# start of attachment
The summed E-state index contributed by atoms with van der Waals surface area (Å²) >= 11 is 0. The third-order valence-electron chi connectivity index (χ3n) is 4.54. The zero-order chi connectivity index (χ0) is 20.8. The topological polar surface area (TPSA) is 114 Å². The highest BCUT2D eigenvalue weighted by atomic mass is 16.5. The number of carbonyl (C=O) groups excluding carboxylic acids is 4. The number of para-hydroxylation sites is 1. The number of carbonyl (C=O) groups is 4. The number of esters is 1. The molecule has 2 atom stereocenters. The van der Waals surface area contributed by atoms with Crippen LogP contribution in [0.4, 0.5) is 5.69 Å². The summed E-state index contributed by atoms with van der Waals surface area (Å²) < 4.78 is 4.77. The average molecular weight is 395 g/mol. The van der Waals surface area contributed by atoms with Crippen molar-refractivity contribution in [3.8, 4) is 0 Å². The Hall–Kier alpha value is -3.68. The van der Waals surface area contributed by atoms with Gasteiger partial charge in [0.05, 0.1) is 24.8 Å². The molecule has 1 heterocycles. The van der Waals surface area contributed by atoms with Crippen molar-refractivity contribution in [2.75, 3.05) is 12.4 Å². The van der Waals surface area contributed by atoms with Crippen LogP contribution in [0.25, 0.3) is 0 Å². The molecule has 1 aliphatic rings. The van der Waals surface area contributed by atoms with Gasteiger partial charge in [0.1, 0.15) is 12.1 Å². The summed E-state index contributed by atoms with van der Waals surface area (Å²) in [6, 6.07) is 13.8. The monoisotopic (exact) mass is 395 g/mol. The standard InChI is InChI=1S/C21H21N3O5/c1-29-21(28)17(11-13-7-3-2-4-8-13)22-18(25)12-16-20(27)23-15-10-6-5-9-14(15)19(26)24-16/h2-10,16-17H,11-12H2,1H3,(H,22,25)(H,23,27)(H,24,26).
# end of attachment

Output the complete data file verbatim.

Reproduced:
The summed E-state index contributed by atoms with van der Waals surface area (Å²) >= 11 is 0. The third-order valence-electron chi connectivity index (χ3n) is 4.54. The zero-order chi connectivity index (χ0) is 20.8. The topological polar surface area (TPSA) is 114 Å². The highest BCUT2D eigenvalue weighted by atomic mass is 16.5. The number of carbonyl (C=O) groups excluding carboxylic acids is 4. The number of para-hydroxylation sites is 1. The number of carbonyl (C=O) groups is 4. The number of esters is 1. The molecule has 2 atom stereocenters. The van der Waals surface area contributed by atoms with Crippen LogP contribution in [0.4, 0.5) is 5.69 Å². The summed E-state index contributed by atoms with van der Waals surface area (Å²) < 4.78 is 4.77. The average molecular weight is 395 g/mol. The van der Waals surface area contributed by atoms with Crippen molar-refractivity contribution in [3.8, 4) is 0 Å². The Hall–Kier alpha value is -3.68. The van der Waals surface area contributed by atoms with Gasteiger partial charge in [0.05, 0.1) is 24.8 Å². The molecule has 1 heterocycles. The van der Waals surface area contributed by atoms with Crippen molar-refractivity contribution in [2.75, 3.05) is 12.4 Å². The van der Waals surface area contributed by atoms with Crippen LogP contribution in [0.25, 0.3) is 0 Å². The molecule has 1 aliphatic rings. The van der Waals surface area contributed by atoms with Gasteiger partial charge in [0.1, 0.15) is 12.1 Å². The summed E-state index contributed by atoms with van der Waals surface area (Å²) in [6, 6.07) is 13.8. The monoisotopic (exact) mass is 395 g/mol. The standard InChI is InChI=1S/C21H21N3O5/c1-29-21(28)17(11-13-7-3-2-4-8-13)22-18(25)12-16-20(27)23-15-10-6-5-9-14(15)19(26)24-16/h2-10,16-17H,11-12H2,1H3,(H,22,25)(H,23,27)(H,24,26).